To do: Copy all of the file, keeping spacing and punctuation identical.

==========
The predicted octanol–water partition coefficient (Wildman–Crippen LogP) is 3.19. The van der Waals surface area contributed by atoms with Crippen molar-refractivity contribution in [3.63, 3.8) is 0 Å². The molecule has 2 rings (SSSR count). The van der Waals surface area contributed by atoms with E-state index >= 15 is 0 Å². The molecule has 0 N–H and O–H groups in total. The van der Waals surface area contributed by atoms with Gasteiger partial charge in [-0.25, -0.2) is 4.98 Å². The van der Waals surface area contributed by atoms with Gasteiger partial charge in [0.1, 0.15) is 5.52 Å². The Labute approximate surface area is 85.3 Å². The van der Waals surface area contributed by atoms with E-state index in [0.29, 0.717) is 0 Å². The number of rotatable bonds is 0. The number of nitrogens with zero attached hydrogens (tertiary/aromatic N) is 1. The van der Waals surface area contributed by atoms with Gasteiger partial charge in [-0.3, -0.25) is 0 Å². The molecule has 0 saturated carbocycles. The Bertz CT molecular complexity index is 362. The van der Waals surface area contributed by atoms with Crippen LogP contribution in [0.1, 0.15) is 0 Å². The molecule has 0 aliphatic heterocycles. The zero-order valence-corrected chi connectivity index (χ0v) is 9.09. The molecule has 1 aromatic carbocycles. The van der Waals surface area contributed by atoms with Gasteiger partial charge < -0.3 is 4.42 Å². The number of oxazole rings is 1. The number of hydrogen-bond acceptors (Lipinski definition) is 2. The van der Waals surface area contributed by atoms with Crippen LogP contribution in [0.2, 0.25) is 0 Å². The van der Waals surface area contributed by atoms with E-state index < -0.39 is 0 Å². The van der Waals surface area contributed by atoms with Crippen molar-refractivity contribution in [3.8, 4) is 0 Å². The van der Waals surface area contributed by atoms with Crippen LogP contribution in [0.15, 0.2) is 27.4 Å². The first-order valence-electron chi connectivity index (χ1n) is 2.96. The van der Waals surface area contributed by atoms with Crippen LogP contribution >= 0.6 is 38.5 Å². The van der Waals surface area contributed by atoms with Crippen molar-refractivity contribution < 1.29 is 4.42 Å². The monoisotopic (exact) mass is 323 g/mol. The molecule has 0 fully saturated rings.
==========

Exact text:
The predicted octanol–water partition coefficient (Wildman–Crippen LogP) is 3.19. The van der Waals surface area contributed by atoms with Crippen molar-refractivity contribution in [3.63, 3.8) is 0 Å². The molecule has 2 rings (SSSR count). The van der Waals surface area contributed by atoms with E-state index >= 15 is 0 Å². The molecule has 0 N–H and O–H groups in total. The van der Waals surface area contributed by atoms with Gasteiger partial charge in [-0.25, -0.2) is 4.98 Å². The van der Waals surface area contributed by atoms with Gasteiger partial charge in [0.1, 0.15) is 5.52 Å². The Labute approximate surface area is 85.3 Å². The van der Waals surface area contributed by atoms with E-state index in [0.29, 0.717) is 0 Å². The number of rotatable bonds is 0. The number of nitrogens with zero attached hydrogens (tertiary/aromatic N) is 1. The van der Waals surface area contributed by atoms with Gasteiger partial charge in [-0.3, -0.25) is 0 Å². The molecule has 0 saturated carbocycles. The Bertz CT molecular complexity index is 362. The van der Waals surface area contributed by atoms with Crippen LogP contribution in [0.1, 0.15) is 0 Å². The molecule has 0 aliphatic heterocycles. The zero-order valence-corrected chi connectivity index (χ0v) is 9.09. The molecule has 1 aromatic carbocycles. The van der Waals surface area contributed by atoms with Gasteiger partial charge < -0.3 is 4.42 Å². The number of oxazole rings is 1. The number of hydrogen-bond acceptors (Lipinski definition) is 2. The van der Waals surface area contributed by atoms with Crippen LogP contribution in [0.2, 0.25) is 0 Å². The van der Waals surface area contributed by atoms with E-state index < -0.39 is 0 Å². The van der Waals surface area contributed by atoms with Crippen molar-refractivity contribution in [3.8, 4) is 0 Å². The van der Waals surface area contributed by atoms with Crippen LogP contribution in [0.15, 0.2) is 27.4 Å². The first-order valence-electron chi connectivity index (χ1n) is 2.96. The van der Waals surface area contributed by atoms with Crippen LogP contribution >= 0.6 is 38.5 Å². The van der Waals surface area contributed by atoms with Crippen molar-refractivity contribution < 1.29 is 4.42 Å². The monoisotopic (exact) mass is 323 g/mol. The molecule has 0 fully saturated rings.